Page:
NSW water police recognised for dangerous rescue efforts

NSW water police have been recognised for their role in two dangerous rescue operations, one in the Blue Mountains and the other near Lord Howe Island.

In January of this year, a group was canyoning in the Wollangambe River at Mount Wilson, in the Blue Mountains, when a young woman was swept into a whirlpool and disappeared.

Off-duty Senior Constable Kelly Foster attempted to rescue the woman but was also sucked into the water.

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Police awards rescue blue mountains and lord howe island

Both women sadly died.

Police divers hiked two hours through dense bushland into the canyon with heavy dive equipment to find the women.

Senior Sergeant Raymond Busby, one of the divers recognised in the awards, said this rescue was particularly risky as none of his team had ever conducted a rescue in a whirlpool before.

"In this scenario, the risk was worth it to find the women so we could ensure they were returned to their families," he said.

Blue Mountains police rescue awards

The men successfully recovered the bodies of both women to return to their families.

Mark Morrow, from the Australian Maritime Safety Authority, praised the divers for their efforts in recovering the women.

Water police have also been recognised for their efforts in rescuing three sailors who were stranded 400 kilometres off the NSW coast after the mast of their yacht broke last year.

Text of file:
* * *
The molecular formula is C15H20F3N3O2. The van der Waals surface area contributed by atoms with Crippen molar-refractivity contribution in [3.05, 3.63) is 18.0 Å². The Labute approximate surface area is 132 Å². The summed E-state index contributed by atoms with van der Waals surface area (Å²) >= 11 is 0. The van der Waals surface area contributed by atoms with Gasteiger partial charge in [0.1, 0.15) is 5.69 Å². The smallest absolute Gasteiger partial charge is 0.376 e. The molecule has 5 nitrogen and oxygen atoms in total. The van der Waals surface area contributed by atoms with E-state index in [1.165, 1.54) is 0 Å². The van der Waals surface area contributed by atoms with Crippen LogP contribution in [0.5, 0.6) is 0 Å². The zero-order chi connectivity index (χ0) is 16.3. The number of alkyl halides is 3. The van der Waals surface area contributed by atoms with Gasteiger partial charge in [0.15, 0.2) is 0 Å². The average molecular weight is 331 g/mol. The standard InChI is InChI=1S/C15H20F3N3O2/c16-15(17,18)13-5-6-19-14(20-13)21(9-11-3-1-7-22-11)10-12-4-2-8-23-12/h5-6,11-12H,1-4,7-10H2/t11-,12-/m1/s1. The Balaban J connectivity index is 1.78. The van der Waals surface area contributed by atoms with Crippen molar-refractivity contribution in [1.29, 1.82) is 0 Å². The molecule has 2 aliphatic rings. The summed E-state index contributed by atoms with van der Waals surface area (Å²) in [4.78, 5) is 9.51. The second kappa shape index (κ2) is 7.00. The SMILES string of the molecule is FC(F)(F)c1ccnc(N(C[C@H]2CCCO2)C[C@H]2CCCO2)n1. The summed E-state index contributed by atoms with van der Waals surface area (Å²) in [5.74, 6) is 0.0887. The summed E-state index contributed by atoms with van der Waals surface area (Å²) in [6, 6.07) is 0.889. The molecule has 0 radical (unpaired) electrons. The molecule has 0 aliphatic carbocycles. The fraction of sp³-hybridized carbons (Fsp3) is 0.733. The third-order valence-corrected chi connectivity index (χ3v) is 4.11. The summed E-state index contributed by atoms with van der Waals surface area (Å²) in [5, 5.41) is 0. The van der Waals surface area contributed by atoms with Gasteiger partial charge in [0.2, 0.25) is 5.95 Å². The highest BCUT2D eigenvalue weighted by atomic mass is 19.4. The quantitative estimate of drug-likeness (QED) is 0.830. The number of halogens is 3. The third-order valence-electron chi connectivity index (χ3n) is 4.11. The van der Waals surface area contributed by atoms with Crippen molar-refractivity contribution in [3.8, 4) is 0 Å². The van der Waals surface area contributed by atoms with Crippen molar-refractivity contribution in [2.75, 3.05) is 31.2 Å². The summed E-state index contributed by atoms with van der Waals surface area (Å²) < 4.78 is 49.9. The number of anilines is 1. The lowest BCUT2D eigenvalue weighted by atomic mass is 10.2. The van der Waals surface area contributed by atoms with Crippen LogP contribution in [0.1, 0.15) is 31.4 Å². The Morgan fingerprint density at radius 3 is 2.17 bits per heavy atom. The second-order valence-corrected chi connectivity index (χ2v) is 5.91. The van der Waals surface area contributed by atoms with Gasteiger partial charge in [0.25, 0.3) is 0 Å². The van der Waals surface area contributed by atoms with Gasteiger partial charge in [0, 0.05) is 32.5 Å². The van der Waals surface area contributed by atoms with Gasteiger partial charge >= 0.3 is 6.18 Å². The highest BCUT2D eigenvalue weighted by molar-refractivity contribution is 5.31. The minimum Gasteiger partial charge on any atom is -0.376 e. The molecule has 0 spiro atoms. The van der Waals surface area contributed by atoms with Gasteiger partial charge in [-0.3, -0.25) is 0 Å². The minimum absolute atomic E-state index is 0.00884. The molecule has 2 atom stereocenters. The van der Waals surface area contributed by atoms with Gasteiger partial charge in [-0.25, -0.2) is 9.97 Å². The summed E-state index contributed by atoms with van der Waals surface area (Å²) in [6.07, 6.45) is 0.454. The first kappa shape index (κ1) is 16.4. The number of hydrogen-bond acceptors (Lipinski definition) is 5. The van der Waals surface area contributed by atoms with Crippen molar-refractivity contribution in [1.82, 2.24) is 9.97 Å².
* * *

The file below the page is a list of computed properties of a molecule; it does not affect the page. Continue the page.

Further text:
The men sent a mayday text to their families who alerted authorities.

Authorities monitored conditions for two days before they realised the men wouldn't return to land without help due to worsening sea conditions.

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Police rescue awards Lord Howe IslandPolice rescue awards Lord Howe Island

Officers conducted one of the longest non-stop tows to save the men. The rescue operation took 54 hours.

Sergeant Tony Hogg of Port Stephens Water Police said the job was one of the most challenging rescues of his career.

"The satisfaction you get out of a rescue of this nature is very hard to explain, but we are extremely grateful we were able to successfully rescue these three men and reunite them with their families," Sergeant Hogg said.

Police rescue awards Lord Howe Island

Marine Area Command Chief Inspector Joe McNulty said the efforts of police in both rescue operations were "nothing less than brave".

"They undertook two very difficult, high-risk, challenging operations in adverse weather and aquatic conditions," he said.

The 2021 National Search and Rescue Awards recognised individuals who have made an outstanding contribution to search and rescue efforts in Australia.

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